40 Days in Mark’s Gospel – Day 30

Mark 12:17  “Jesus said to them, ‘Render to Caesar the things that are Caesar’s, and to God the things that are God’s.’ And they were amazed at Him.”

They laid the trap rather nicely. Give Jesus a coin and ask if the people should pay a poll-tax to Caesar. If He says “No” then the Romans will come looking for Him; if He says “Yes” then He’ll fall out of favor with the Jewish people.

CoinJesus looks at the coin, holds it up, and does what we have struggled to do ever since; He drew a sharp line between the kingdoms of this world and the Kingdom of God. Physical currency (coins, gold, or other material items) does not govern the Kingdom of God.

The trap was clever because it focused on something of profound significance to most people: money. Anytime you want to press the emotional buttons of people, get personal about money. Threaten to take it or tell people what they should do with it, and you’ll likely get some heat. Indeed, we can get so wrapped up in “the coin” that we lose sight of the Kingdom.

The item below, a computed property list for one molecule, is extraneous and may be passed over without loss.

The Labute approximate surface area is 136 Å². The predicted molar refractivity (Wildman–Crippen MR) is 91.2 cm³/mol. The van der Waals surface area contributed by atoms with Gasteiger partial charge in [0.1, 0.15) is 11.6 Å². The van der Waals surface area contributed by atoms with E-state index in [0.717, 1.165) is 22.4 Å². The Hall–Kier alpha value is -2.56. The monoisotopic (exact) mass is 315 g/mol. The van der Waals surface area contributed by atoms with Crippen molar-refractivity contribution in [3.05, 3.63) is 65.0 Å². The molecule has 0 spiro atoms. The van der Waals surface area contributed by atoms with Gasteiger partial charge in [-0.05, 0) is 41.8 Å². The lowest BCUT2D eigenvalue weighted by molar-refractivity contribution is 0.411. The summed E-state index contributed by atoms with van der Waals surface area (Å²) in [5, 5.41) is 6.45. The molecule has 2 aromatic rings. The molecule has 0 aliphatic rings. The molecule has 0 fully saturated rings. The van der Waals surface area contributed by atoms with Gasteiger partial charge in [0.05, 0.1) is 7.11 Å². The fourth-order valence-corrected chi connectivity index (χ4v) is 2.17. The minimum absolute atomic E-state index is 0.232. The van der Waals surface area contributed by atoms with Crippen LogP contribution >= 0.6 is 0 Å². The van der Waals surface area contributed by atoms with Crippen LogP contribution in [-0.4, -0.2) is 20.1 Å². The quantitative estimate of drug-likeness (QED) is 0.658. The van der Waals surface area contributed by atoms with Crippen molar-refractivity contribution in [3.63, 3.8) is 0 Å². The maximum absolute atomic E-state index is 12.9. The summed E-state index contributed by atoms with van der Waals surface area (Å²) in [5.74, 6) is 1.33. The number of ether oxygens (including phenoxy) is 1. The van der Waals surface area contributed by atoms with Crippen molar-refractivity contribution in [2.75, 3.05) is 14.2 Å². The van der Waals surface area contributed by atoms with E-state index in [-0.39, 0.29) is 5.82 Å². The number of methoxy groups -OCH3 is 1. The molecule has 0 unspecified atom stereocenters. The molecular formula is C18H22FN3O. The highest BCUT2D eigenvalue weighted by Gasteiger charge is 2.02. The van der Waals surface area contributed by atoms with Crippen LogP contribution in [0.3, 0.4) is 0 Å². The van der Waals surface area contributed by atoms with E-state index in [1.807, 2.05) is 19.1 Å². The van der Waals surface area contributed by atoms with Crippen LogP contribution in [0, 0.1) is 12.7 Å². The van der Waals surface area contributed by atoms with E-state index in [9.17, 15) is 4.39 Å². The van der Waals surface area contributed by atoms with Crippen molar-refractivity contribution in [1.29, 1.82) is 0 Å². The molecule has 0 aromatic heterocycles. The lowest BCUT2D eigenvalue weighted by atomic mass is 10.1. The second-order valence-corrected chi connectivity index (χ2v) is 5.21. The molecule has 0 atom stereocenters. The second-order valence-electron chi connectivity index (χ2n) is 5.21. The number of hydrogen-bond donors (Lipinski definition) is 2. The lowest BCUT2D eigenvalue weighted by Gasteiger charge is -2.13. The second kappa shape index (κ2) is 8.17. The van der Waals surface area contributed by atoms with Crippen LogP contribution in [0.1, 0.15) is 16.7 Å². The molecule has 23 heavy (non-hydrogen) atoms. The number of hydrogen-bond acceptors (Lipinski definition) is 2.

Money has a bewitching power for most of us. It doesn’t need to be a lot of money; just any money. At times it represents our security, our hope, and our freedom. With it, we feel free and independent. Without it, we stress and worry.

This “coin moment” with Jesus challenges “the coin” in each of our lives. When the coin usurps the Kingdom of God — and the King who is Christ — it has dragged us to a level that is lesser and lower than Christ intended. “Give it to Caesar,” said Jesus. He refused to fret about His livelihood. He would not fight for something physical.

How are we doing with coins and kingdoms in our own lives? Does our generosity reflect our faith? Is our confidence in our currency or in Christ?

In the West, replete with government safety-nets and community resources, the worst poverty we’re likely to experience — those of us with internet access to read this — is not financial poverty but poverty of the heart. “The coin” continues to test us.

The season of Lent centers around self-denial. It tends to highlight how tightly we hold onto some things, and how tightly some things hold onto us. A looser grip, driven by a broader view of the Kingdom and a deeper faith in Christ, might actually produce a freedom for which we yearn.

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